Recovery and removal checks

Recovery and removal checks are associated with deassertion of asynchronous reset. The assertion of reset causes the output to get reset and deassertion transfers the control of output to clock signal; i.e., deassertion of reset does not change the output as we discussed in post synchronous and asynchronous resets. However, to ensure that the design comes out of reset in deterministic cycle and to avoid metastability, there must be a region around arrival of clock edge within which reset must not be deasserted. This is similar to setup and hold timing checks, the difference being that:
Setup and hold checks are associated with synchronous data signals for a flop and are applied to both rise and fall transitions of data. Recovery and removal checks, on the other hand, are for asynchronous reset transitioning from active state to inactive state only (deassertion of reset).

Recovery check: Recovery check ensures that the deasserted reset signal allows the clock signal to take control of the output at the desired clock edge. For this, reset signal must be stable at least "recovery time" before the active clock edge. Recovery time is the minimum time required between the deassertion of reset signal and arrival of clock edge. This can be modelled similarly as a setup check with the difference of it being a single sided synchronous check only.

Removal check: Removal check ensures that the deasserted reset signal does not get captured on the clock edge at which it is launched by reset synchronizer. For this, reset signal must be stable at lease "removal time" after the active clock edge. Removal time is the minimum time required between the arrival of clock edge and the deassertion of reset. This can be modelled similarly as a hold check with the difference of it being a single sisded synchronous check only.

Synchronous and asynchronous resets

In the post reset basics, we discussed the need of having reset and the strategies used by designers related to reset. One of the decisions that designers need to finalize is to choose synchronous vs asynchronous reset strategy. Each of these reset strategies is capable of achieving the purpose of a reset. A design may also have a mixed approach in which a part of the device is driven by synchronous reset and another part has an asynchronous approach to reset. In this post, we will be discussing the pros and cons of each.
  • Synchronous reset: If the reset affects the state of the design only on the active edge of the clock, we term it as a synchronous reset signal. A synchronous reset is fed into the D fanin cone of a flip-flop. Figure 1 below shows a sample design with synchronous reset.

Generally, the reset signal must be closest to the target flip-flop in order to have least number of gates. If the reset of above figure is restructured, one AND gate must be converted to two AND gates to have the reset propagated to the target flip-flop in all situations. But this kind of data path results in increased data path for other critical functional paths. So, synthesis tool needs to take intelligent decision of gate count vs critical signals' timing.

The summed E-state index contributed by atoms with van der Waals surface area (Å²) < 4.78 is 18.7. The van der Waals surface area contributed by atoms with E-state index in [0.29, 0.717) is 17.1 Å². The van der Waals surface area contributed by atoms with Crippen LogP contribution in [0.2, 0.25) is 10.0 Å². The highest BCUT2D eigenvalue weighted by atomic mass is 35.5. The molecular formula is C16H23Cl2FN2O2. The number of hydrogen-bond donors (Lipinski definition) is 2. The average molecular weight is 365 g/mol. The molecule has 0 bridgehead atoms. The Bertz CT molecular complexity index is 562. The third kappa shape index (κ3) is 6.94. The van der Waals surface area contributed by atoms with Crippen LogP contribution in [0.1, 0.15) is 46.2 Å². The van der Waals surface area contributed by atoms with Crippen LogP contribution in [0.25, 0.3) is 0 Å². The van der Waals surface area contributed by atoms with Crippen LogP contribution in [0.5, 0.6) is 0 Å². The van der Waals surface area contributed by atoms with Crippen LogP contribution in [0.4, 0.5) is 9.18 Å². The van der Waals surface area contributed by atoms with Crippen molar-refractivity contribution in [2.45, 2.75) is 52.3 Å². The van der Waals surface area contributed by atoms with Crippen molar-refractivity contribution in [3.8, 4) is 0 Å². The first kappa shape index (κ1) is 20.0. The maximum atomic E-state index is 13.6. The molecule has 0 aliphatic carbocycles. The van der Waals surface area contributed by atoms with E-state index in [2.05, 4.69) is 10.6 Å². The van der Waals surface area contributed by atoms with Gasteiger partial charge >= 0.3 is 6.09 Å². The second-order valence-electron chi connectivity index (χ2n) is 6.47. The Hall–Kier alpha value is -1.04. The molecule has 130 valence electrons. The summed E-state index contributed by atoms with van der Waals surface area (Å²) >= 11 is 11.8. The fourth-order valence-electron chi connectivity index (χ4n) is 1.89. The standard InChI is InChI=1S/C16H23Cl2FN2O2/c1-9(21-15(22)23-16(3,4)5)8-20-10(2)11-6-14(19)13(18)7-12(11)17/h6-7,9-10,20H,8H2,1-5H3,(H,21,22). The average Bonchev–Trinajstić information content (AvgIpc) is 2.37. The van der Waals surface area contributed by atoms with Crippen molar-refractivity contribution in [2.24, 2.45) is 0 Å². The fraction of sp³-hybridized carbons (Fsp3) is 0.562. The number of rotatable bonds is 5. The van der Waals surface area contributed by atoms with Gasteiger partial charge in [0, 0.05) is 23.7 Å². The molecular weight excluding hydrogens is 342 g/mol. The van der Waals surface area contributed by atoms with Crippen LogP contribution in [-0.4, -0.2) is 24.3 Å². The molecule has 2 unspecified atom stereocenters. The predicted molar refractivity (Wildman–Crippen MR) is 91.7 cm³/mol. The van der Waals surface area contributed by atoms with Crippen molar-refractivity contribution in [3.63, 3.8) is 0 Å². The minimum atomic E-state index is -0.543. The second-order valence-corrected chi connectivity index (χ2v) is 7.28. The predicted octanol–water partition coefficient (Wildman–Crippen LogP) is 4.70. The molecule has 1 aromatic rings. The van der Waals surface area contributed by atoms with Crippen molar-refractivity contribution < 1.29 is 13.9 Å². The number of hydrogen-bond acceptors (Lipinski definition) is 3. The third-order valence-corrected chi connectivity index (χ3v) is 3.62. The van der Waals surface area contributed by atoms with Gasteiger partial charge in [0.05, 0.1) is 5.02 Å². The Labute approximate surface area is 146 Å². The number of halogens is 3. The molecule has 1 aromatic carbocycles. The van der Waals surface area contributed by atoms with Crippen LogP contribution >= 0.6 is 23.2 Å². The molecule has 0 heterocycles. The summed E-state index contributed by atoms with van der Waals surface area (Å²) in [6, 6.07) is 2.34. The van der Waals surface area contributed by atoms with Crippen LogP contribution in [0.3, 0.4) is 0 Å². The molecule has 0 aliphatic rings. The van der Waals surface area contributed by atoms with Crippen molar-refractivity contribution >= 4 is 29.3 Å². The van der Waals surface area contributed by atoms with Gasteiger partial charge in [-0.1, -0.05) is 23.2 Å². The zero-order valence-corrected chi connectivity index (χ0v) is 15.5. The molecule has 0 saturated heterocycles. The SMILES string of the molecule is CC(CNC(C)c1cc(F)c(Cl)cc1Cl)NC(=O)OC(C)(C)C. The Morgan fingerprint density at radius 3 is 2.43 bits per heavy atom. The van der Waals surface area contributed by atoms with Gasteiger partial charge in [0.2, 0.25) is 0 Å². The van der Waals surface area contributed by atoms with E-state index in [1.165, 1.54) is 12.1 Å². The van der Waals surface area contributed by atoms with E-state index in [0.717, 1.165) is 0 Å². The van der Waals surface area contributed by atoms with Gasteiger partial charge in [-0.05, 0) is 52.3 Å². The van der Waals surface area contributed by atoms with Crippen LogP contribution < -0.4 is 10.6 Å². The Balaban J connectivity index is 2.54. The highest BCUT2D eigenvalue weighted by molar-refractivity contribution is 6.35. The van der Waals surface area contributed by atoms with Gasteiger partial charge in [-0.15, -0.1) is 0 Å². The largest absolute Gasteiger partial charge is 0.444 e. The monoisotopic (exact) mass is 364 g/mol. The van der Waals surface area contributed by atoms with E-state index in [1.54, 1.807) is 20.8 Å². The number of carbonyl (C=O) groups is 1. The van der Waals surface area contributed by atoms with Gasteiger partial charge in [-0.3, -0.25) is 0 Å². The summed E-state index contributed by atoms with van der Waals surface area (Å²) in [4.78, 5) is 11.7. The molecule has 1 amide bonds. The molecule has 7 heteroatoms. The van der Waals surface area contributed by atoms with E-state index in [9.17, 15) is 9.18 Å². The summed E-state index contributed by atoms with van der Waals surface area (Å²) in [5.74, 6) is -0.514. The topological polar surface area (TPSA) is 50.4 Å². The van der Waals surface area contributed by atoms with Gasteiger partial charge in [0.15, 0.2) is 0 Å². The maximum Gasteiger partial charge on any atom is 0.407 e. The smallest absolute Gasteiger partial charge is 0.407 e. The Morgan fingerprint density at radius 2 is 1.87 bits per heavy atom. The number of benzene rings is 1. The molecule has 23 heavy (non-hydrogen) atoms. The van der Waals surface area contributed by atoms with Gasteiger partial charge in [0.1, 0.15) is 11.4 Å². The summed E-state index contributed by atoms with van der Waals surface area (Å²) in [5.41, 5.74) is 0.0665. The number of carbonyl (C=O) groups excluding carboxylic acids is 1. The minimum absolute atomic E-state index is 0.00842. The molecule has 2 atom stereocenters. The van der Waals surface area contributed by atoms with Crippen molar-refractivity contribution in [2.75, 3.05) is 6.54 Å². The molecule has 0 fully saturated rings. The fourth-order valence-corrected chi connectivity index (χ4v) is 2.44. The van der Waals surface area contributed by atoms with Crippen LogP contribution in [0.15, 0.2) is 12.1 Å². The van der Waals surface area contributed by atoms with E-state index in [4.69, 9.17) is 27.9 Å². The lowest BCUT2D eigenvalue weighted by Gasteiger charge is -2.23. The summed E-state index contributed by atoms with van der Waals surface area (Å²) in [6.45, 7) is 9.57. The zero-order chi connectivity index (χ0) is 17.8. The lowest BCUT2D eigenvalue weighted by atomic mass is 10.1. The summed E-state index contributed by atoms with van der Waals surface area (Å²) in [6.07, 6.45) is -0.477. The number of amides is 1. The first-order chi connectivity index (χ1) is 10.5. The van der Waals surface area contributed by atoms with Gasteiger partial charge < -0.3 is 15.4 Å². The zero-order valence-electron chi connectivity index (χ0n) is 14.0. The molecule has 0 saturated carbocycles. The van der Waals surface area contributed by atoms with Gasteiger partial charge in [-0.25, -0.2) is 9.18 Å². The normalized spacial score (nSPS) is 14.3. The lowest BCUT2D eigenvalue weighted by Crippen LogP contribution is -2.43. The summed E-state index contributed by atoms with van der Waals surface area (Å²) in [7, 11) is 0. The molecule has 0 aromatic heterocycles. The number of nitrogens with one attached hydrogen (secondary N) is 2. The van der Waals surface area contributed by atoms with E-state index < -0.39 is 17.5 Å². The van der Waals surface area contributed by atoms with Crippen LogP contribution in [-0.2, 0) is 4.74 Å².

Synchronous reset generation results in smaller flip-flops, but the combinational gate count grows as reset must be applied through combinational logic only.
We can afford to have glitches in reset signal as long as it is meeting setup and hold timing. Therefore, if reset signal is generated by a set of internal logic conditions, synchronous reset is the only goto as there will be glitches formed upon mingling of different conditions. 
Reset pulse must be big enough to get captured at the active clock edge target registers. For example, if the register gets launched on a clock of period 5 ns and is targetted for a flip clop receiving a clock of period 20 ns, there is a chance of getting the reset pulse not getting captured. So, there will be a requirement of a pulse stretcher circuit.
There are further complexities when clock gating is implemented to save power. If the clock is gated, you cannot force the design into reset state. Only asynchronous reset can work in that scenario. 
  • Asynchronous reset: If the reset affects the state of the design asynchronously; i.e., whether or not clock is running, then the design is said to have asynchronous reset.
For designs with asynchronous reset, datapath is independent of reset signal. So, logic levels in datapath are less. This means that we can achieve higher frequency using asynchronous resets.
The design can be reset even when clock is gated. Also, no work arounds are needed during synthesis as in case of synchronous resets.
An asynchronous reset signal needs to be glitch free. Even a small glitch on reset signal can reset the design.
For a flip-flop with asynchronous reset, assertion of reset resets the flip-flop asynchronously. Deassertion of reset leaves the output of flip-flop unchanged. The state of flip-flop will change only on arrival of next clock pulse. There can be two scenarios:
  1. Clock is gated during deassertion of reset: In this case, we can safely deassert the reset and ungate the clock some time after deassertion.
  2. Clock is running during deassertion of reset: In this case, we need to take care of the recovery/removal timing of deassertion of reset. The deassertion of reset must be synchronous with respect to clock. Reset synchronizers are needed to synchronize the deassertion of reset signal.

Figure below shows the timing waveform for assertion and deassertion of asynchronous reset. As we can see, the assertion of reset causes the output to go to '0', whereas deassertion waits for the clock edge to arrive and cause the output to change. 

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